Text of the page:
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Time names Putin person of year

Thu., Dec. 20, 2007

NEW YORK – Russian President Vladimir Putin was named Time magazine’s “Person of the Year” on Wednesday for imposing stability that restored Russia as a world power.

The magazine recognized Putin’s “extraordinary feat of leadership in taking a country that was in chaos and bringing it stability,” said Richard Stengel, Time’s managing editor.

The magazine noted that “Person of the Year” is not an honor or endorsement but a recognition of leadership that shapes the world.

“He’s the new czar of Russia and he’s dangerous in the sense that he doesn’t care about civil liberties, he doesn’t care about free speech,” Stengel said.

But in prizing stability over freedom, he’s made Russia powerful again and beholden to no nation, the magazine said.

Putin, 55, is enormously popular in Russia, presiding over a resurgent economy flush with revenue from oil and natural gas. But critics say he has moved away from democracy by tightening control of the courts, parliament and the media.

Putin recently endorsed protégé Dmitry Medvedev’s presidential bid and said he would accept Medvedev’s offer to serve as prime minister if Medvedev is elected March 2. Many believe Putin would remain Russia’s real leader, regardless of his title, though Putin has said he would not undermine his successor.

The Kremlin said Wednesday the Time recognition was seen there as an acknowledgment of Putin’s role in helping Russia pull out of its social and economic troubles in the 1990s.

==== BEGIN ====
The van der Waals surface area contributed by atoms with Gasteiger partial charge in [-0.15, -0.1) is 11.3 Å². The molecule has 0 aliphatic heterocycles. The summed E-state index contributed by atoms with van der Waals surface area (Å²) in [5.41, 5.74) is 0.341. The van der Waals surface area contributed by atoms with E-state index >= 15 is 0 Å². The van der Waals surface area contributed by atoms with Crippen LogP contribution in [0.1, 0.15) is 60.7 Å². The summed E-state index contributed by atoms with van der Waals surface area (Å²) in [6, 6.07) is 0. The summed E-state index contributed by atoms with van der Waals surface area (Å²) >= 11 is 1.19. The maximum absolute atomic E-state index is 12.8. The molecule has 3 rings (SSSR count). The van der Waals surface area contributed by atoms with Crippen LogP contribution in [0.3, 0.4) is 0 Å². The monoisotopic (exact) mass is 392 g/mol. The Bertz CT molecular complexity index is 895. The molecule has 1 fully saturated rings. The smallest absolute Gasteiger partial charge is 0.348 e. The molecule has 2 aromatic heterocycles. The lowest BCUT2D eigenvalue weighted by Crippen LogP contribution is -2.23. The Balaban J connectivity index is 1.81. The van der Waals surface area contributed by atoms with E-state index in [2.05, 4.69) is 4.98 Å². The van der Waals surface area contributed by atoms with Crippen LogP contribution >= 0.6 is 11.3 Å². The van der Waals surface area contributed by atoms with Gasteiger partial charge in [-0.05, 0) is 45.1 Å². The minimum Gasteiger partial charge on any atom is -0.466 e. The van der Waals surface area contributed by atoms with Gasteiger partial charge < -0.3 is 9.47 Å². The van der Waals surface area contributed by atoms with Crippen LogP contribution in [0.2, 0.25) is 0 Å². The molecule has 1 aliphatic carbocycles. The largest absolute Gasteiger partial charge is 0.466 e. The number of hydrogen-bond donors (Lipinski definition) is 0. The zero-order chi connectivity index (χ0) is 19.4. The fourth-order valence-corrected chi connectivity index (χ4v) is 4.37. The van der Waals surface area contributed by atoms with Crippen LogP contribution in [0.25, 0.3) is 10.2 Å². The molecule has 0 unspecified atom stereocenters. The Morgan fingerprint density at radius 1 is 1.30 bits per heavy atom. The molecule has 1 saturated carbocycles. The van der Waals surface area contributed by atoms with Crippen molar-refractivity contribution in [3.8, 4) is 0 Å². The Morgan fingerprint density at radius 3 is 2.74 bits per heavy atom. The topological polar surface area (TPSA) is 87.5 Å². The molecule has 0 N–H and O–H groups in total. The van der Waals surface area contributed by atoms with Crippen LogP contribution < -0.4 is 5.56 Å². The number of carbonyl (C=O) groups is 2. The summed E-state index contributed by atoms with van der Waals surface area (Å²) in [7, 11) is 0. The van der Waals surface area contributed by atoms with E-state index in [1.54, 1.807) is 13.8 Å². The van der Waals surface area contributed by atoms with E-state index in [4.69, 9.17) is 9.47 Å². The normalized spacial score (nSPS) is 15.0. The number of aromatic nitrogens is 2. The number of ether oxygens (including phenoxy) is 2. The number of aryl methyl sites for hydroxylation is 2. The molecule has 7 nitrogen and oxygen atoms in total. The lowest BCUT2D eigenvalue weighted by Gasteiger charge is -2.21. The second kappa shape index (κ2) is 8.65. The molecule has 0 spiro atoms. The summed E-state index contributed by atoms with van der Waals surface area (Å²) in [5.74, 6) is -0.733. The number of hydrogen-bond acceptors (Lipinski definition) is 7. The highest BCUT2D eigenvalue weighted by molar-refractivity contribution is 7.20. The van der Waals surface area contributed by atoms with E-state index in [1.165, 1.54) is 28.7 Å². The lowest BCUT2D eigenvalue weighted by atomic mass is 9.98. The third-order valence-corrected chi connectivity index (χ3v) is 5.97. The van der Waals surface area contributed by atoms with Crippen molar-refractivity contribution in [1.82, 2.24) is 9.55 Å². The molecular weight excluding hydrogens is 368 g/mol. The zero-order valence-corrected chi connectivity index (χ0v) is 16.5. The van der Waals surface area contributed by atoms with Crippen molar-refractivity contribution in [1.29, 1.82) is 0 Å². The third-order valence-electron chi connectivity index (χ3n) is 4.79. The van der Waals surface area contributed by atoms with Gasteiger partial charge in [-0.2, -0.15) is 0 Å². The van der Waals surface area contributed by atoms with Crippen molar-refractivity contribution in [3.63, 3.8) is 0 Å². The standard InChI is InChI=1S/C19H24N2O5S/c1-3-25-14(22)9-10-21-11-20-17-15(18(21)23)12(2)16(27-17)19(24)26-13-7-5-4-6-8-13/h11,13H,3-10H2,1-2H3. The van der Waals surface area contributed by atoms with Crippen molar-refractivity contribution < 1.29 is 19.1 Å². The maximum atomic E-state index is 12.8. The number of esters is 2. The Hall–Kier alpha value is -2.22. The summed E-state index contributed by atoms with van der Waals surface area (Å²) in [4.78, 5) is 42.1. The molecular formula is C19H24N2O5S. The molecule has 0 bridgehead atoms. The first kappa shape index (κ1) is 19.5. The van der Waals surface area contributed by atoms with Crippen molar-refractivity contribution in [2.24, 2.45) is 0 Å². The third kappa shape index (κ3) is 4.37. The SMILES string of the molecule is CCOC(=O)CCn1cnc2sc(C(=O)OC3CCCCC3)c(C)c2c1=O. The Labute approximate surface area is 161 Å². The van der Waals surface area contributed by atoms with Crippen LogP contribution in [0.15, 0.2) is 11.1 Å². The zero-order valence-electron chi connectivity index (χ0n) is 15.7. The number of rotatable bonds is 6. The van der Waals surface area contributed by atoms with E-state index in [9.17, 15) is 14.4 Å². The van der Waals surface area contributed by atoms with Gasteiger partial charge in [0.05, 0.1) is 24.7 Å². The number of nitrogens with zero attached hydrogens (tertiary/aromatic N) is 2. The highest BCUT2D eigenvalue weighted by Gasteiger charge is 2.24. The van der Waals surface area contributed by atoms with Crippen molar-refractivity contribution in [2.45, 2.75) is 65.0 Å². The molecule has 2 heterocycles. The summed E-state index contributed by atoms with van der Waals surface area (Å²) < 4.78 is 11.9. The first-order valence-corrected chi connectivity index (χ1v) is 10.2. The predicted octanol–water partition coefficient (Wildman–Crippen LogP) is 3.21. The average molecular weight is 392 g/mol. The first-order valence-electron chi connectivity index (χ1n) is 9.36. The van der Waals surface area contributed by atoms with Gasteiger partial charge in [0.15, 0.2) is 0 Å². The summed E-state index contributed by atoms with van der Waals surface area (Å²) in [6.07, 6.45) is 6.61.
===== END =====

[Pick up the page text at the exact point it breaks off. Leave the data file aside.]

“We do hope this will … help a better understanding of modern Russia, better understanding that Russia is a democratic country … that is standing for fair play and avoiding double standards” internationally, said Kremlin spokesman Dmitry Peskov in a conference call with reporters.

The last Soviet president, Mikhail Gorbachev, who was named Man of the Decade by Time in 1989 for his world-changing reforms, said Putin was a good choice for stabilizing the country.

“If Putin did only that – led the country away from the abyss, from division and disintegration, that is already a historic deed,” Gorbachev told Ekho Moskvy radio.

“We have different views of certain issues, but the most important thing is a turn in the direction of the country, of improving the quality of life,” Gorbachev said.

Others considered for Person of the Year included Nobel Prize-winner Al Gore and author J.K. Rowling.

This year’s choice was a return to the magazine’s tradition of picking an individual rather than last year’s choice of anyone creating or using content on the World Wide Web.


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